Expanding a bit on what @stefanobaghino-da said, implicit party allocation is a
sandbox feature where the Daml ledger (served by
sandbox in this case) blindly accepts any string as a Party. This is fine for development, but it is definitely not something you’d want in production.
In production, and especially in distributed context, the Daml ledger needs to create parties explicitly. While it may seem very tedious to have to create partie manually by running the
daml ledger allocate-parties or by providing a comprehensive list of parties in
daml.yaml, this is not how you should think about it. Let’s take a step back.
The Daml ledger accepts (requires) a JWT token to identify which party is currently sending a command. The JWT token is an authorization mechanism: a given token carries with it a number of rights that allows whoever carries it to perform actions on the ledger. Crucially, the token itself does not prove who is performing an action, it simply asserts that the carrier has a given set of rights.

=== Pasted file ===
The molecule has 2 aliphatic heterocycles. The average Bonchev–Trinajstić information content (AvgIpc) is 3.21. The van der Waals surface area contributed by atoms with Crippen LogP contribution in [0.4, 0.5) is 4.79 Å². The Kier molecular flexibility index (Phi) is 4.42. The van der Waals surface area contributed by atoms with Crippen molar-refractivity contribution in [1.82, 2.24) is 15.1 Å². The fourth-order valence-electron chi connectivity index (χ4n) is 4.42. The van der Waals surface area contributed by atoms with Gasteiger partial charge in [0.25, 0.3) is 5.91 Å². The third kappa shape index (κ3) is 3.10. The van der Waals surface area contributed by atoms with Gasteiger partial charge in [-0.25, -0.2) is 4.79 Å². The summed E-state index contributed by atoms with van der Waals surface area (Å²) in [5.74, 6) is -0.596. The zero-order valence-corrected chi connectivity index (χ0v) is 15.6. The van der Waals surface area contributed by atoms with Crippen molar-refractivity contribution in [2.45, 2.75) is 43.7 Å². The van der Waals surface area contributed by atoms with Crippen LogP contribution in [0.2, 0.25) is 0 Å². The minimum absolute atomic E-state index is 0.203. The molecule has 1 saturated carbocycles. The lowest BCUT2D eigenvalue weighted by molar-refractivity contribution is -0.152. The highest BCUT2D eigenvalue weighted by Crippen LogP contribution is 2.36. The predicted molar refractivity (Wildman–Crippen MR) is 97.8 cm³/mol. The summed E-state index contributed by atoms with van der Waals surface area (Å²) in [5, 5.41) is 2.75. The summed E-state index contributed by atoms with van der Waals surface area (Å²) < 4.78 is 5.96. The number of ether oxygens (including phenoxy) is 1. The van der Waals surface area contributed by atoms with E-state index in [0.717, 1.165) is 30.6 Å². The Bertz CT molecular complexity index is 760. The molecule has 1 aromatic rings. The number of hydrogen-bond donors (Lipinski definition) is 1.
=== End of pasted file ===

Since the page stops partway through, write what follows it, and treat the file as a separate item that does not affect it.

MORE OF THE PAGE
This should raise the question of how those tokens get distributed, and who is responsible for ensuring that the right person gets the right (set of) token(s). This is not covered by Daml components and needs to happen externally. Authenticating a user and deciding which token they should get is something that has to be managed by a system external to your Daml ledger. As that system needs to create tokens for your users, it also needs to know which external identity (say, an email address) corresponds to which Daml party (or set of parties) so it can generate the proper tokens.
That external system should be in charge of allocating parties; it should, as part of its login flow, check if it already knows the party name for a user, and if not, call the
/v1/parties/allocate endpoint and record the user ID <-> party name mapping.
With that setup, you can still get dynamic party allocation, with no manual intervention.